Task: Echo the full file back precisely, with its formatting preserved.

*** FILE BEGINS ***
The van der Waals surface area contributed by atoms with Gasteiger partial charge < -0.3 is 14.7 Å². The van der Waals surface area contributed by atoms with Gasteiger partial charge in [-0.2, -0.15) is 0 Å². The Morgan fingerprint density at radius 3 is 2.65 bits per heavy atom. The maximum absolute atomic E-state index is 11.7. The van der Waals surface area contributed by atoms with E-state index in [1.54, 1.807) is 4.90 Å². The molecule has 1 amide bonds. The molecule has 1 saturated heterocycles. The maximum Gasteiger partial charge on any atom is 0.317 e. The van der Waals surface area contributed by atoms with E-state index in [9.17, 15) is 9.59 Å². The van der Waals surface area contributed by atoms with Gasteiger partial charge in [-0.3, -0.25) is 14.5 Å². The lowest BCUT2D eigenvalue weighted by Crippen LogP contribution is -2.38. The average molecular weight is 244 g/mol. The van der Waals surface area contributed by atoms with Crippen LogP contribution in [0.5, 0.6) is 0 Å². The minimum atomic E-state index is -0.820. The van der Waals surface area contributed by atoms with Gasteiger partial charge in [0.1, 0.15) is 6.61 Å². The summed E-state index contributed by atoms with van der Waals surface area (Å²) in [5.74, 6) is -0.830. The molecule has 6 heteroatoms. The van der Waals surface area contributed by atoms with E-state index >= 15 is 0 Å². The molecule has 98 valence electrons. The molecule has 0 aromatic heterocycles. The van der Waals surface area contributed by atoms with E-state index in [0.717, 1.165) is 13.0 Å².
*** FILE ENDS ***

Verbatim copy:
The van der Waals surface area contributed by atoms with Gasteiger partial charge < -0.3 is 14.7 Å². The van der Waals surface area contributed by atoms with Gasteiger partial charge in [-0.2, -0.15) is 0 Å². The Morgan fingerprint density at radius 3 is 2.65 bits per heavy atom. The maximum absolute atomic E-state index is 11.7. The van der Waals surface area contributed by atoms with E-state index in [1.54, 1.807) is 4.90 Å². The molecule has 1 amide bonds. The molecule has 1 saturated heterocycles. The maximum Gasteiger partial charge on any atom is 0.317 e. The van der Waals surface area contributed by atoms with E-state index in [9.17, 15) is 9.59 Å². The van der Waals surface area contributed by atoms with Gasteiger partial charge in [-0.3, -0.25) is 14.5 Å². The lowest BCUT2D eigenvalue weighted by Crippen LogP contribution is -2.38. The average molecular weight is 244 g/mol. The van der Waals surface area contributed by atoms with Crippen LogP contribution in [0.5, 0.6) is 0 Å². The minimum atomic E-state index is -0.820. The van der Waals surface area contributed by atoms with Gasteiger partial charge in [0.1, 0.15) is 6.61 Å². The summed E-state index contributed by atoms with van der Waals surface area (Å²) in [5.74, 6) is -0.830. The molecule has 6 heteroatoms. The van der Waals surface area contributed by atoms with E-state index >= 15 is 0 Å². The molecule has 98 valence electrons. The molecule has 0 aromatic heterocycles. The van der Waals surface area contributed by atoms with E-state index in [0.717, 1.165) is 13.0 Å².